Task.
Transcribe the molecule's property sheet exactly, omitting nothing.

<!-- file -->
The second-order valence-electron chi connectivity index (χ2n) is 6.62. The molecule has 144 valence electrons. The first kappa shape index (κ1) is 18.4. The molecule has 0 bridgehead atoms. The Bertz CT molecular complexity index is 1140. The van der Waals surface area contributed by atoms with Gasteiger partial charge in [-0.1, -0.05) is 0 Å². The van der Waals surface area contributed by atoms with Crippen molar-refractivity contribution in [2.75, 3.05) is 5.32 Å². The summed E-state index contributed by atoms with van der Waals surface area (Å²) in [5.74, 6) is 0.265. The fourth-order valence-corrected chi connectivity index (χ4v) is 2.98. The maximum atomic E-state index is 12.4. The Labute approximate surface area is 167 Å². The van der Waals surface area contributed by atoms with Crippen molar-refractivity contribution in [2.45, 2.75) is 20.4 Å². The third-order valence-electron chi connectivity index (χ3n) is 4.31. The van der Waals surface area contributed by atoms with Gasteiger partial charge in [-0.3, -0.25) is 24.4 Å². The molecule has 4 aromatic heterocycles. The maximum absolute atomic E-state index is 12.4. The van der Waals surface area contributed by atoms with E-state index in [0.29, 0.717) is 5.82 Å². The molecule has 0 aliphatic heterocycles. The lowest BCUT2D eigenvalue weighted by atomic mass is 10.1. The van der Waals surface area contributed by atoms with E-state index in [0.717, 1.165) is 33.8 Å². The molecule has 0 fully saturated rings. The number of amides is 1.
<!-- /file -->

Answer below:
The second-order valence-electron chi connectivity index (χ2n) is 6.62. The molecule has 144 valence electrons. The first kappa shape index (κ1) is 18.4. The molecule has 0 bridgehead atoms. The Bertz CT molecular complexity index is 1140. The van der Waals surface area contributed by atoms with Gasteiger partial charge in [-0.1, -0.05) is 0 Å². The van der Waals surface area contributed by atoms with Crippen molar-refractivity contribution in [2.75, 3.05) is 5.32 Å². The summed E-state index contributed by atoms with van der Waals surface area (Å²) in [5.74, 6) is 0.265. The fourth-order valence-corrected chi connectivity index (χ4v) is 2.98. The maximum atomic E-state index is 12.4. The Labute approximate surface area is 167 Å². The van der Waals surface area contributed by atoms with Crippen molar-refractivity contribution in [2.45, 2.75) is 20.4 Å². The third-order valence-electron chi connectivity index (χ3n) is 4.31. The van der Waals surface area contributed by atoms with Gasteiger partial charge in [-0.3, -0.25) is 24.4 Å². The molecule has 4 aromatic heterocycles. The maximum absolute atomic E-state index is 12.4. The van der Waals surface area contributed by atoms with E-state index in [0.29, 0.717) is 5.82 Å². The molecule has 0 aliphatic heterocycles. The lowest BCUT2D eigenvalue weighted by atomic mass is 10.1. The van der Waals surface area contributed by atoms with E-state index in [0.717, 1.165) is 33.8 Å². The molecule has 0 fully saturated rings. The number of amides is 1.